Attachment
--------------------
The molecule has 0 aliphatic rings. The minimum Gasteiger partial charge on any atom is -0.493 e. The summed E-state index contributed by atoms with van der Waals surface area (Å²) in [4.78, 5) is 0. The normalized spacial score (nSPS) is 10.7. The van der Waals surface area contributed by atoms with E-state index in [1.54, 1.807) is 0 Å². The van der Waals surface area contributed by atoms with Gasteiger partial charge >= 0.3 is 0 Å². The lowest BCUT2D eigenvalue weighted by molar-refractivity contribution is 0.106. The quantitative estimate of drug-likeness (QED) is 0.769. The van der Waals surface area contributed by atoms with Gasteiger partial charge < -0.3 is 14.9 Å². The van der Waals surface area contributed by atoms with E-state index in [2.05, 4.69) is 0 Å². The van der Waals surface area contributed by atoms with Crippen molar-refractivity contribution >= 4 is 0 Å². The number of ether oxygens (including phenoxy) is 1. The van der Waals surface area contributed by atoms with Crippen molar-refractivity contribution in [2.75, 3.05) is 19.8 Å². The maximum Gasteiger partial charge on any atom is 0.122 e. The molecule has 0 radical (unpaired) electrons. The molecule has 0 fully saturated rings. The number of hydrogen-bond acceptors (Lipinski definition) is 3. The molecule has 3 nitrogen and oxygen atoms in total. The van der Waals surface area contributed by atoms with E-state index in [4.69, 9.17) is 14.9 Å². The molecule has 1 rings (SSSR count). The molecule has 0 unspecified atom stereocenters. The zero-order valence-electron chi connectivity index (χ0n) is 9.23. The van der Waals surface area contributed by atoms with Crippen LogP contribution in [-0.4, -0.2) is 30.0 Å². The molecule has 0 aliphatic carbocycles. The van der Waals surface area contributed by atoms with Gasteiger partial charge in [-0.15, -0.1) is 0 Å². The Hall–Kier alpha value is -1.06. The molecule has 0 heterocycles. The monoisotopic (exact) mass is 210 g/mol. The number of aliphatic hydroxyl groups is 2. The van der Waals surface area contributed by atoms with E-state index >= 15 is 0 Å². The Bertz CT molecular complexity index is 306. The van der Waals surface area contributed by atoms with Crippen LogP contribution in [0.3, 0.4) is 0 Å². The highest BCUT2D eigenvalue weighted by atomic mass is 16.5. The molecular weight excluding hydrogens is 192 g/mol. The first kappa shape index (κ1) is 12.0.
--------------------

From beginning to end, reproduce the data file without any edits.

The molecule has 0 aliphatic rings. The minimum Gasteiger partial charge on any atom is -0.493 e. The summed E-state index contributed by atoms with van der Waals surface area (Å²) in [4.78, 5) is 0. The normalized spacial score (nSPS) is 10.7. The van der Waals surface area contributed by atoms with E-state index in [1.54, 1.807) is 0 Å². The van der Waals surface area contributed by atoms with Gasteiger partial charge >= 0.3 is 0 Å². The lowest BCUT2D eigenvalue weighted by molar-refractivity contribution is 0.106. The quantitative estimate of drug-likeness (QED) is 0.769. The van der Waals surface area contributed by atoms with Gasteiger partial charge < -0.3 is 14.9 Å². The van der Waals surface area contributed by atoms with E-state index in [2.05, 4.69) is 0 Å². The van der Waals surface area contributed by atoms with Crippen molar-refractivity contribution >= 4 is 0 Å². The number of ether oxygens (including phenoxy) is 1. The van der Waals surface area contributed by atoms with Crippen molar-refractivity contribution in [2.75, 3.05) is 19.8 Å². The maximum Gasteiger partial charge on any atom is 0.122 e. The molecule has 0 radical (unpaired) electrons. The molecule has 0 fully saturated rings. The number of hydrogen-bond acceptors (Lipinski definition) is 3. The molecule has 3 nitrogen and oxygen atoms in total. The van der Waals surface area contributed by atoms with E-state index in [4.69, 9.17) is 14.9 Å². The molecule has 1 rings (SSSR count). The molecule has 0 unspecified atom stereocenters. The zero-order valence-electron chi connectivity index (χ0n) is 9.23. The van der Waals surface area contributed by atoms with Crippen LogP contribution in [-0.4, -0.2) is 30.0 Å². The molecule has 0 aliphatic carbocycles. The van der Waals surface area contributed by atoms with Gasteiger partial charge in [-0.15, -0.1) is 0 Å². The Hall–Kier alpha value is -1.06. The molecule has 0 heterocycles. The monoisotopic (exact) mass is 210 g/mol. The number of aliphatic hydroxyl groups is 2. The van der Waals surface area contributed by atoms with E-state index >= 15 is 0 Å². The Bertz CT molecular complexity index is 306. The van der Waals surface area contributed by atoms with Crippen LogP contribution in [0.3, 0.4) is 0 Å². The highest BCUT2D eigenvalue weighted by atomic mass is 16.5. The molecular weight excluding hydrogens is 192 g/mol. The first kappa shape index (κ1) is 12.0.